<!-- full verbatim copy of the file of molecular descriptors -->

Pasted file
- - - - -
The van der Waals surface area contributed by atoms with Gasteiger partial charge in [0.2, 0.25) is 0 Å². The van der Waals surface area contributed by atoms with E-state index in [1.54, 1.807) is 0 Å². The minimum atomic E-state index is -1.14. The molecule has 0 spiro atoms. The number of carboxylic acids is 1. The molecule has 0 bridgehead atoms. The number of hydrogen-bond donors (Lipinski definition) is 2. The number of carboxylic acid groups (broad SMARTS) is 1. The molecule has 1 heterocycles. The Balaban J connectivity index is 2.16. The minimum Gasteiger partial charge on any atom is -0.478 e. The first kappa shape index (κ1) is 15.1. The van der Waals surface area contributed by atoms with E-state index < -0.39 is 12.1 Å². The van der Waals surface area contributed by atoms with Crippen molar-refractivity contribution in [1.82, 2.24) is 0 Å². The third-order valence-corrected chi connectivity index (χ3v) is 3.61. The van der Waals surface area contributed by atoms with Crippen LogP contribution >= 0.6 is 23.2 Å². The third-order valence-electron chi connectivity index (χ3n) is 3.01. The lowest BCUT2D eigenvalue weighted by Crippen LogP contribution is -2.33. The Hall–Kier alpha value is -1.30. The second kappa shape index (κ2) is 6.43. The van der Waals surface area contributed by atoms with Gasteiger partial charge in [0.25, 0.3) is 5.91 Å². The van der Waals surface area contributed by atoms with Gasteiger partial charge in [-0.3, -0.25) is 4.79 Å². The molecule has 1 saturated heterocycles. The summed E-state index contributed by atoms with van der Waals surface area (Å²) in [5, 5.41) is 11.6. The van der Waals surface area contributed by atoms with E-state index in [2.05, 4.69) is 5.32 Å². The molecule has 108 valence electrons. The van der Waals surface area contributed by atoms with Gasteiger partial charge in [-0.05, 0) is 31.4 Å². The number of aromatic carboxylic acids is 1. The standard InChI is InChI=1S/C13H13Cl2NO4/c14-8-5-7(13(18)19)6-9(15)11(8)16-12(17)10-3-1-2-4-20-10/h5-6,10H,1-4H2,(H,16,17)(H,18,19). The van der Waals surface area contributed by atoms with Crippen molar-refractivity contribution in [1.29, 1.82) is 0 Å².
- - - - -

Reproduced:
The van der Waals surface area contributed by atoms with Gasteiger partial charge in [0.2, 0.25) is 0 Å². The van der Waals surface area contributed by atoms with E-state index in [1.54, 1.807) is 0 Å². The minimum atomic E-state index is -1.14. The molecule has 0 spiro atoms. The number of carboxylic acids is 1. The molecule has 0 bridgehead atoms. The number of hydrogen-bond donors (Lipinski definition) is 2. The number of carboxylic acid groups (broad SMARTS) is 1. The molecule has 1 heterocycles. The Balaban J connectivity index is 2.16. The minimum Gasteiger partial charge on any atom is -0.478 e. The first kappa shape index (κ1) is 15.1. The van der Waals surface area contributed by atoms with E-state index < -0.39 is 12.1 Å². The van der Waals surface area contributed by atoms with Crippen molar-refractivity contribution in [1.82, 2.24) is 0 Å². The third-order valence-corrected chi connectivity index (χ3v) is 3.61. The van der Waals surface area contributed by atoms with Crippen LogP contribution >= 0.6 is 23.2 Å². The third-order valence-electron chi connectivity index (χ3n) is 3.01. The lowest BCUT2D eigenvalue weighted by Crippen LogP contribution is -2.33. The Hall–Kier alpha value is -1.30. The second kappa shape index (κ2) is 6.43. The van der Waals surface area contributed by atoms with Gasteiger partial charge in [0.25, 0.3) is 5.91 Å². The van der Waals surface area contributed by atoms with Gasteiger partial charge in [-0.3, -0.25) is 4.79 Å². The molecule has 1 saturated heterocycles. The summed E-state index contributed by atoms with van der Waals surface area (Å²) in [5, 5.41) is 11.6. The van der Waals surface area contributed by atoms with E-state index in [2.05, 4.69) is 5.32 Å². The molecule has 108 valence electrons. The van der Waals surface area contributed by atoms with Gasteiger partial charge in [-0.05, 0) is 31.4 Å². The number of aromatic carboxylic acids is 1. The standard InChI is InChI=1S/C13H13Cl2NO4/c14-8-5-7(13(18)19)6-9(15)11(8)16-12(17)10-3-1-2-4-20-10/h5-6,10H,1-4H2,(H,16,17)(H,18,19). The van der Waals surface area contributed by atoms with Crippen molar-refractivity contribution in [1.29, 1.82) is 0 Å².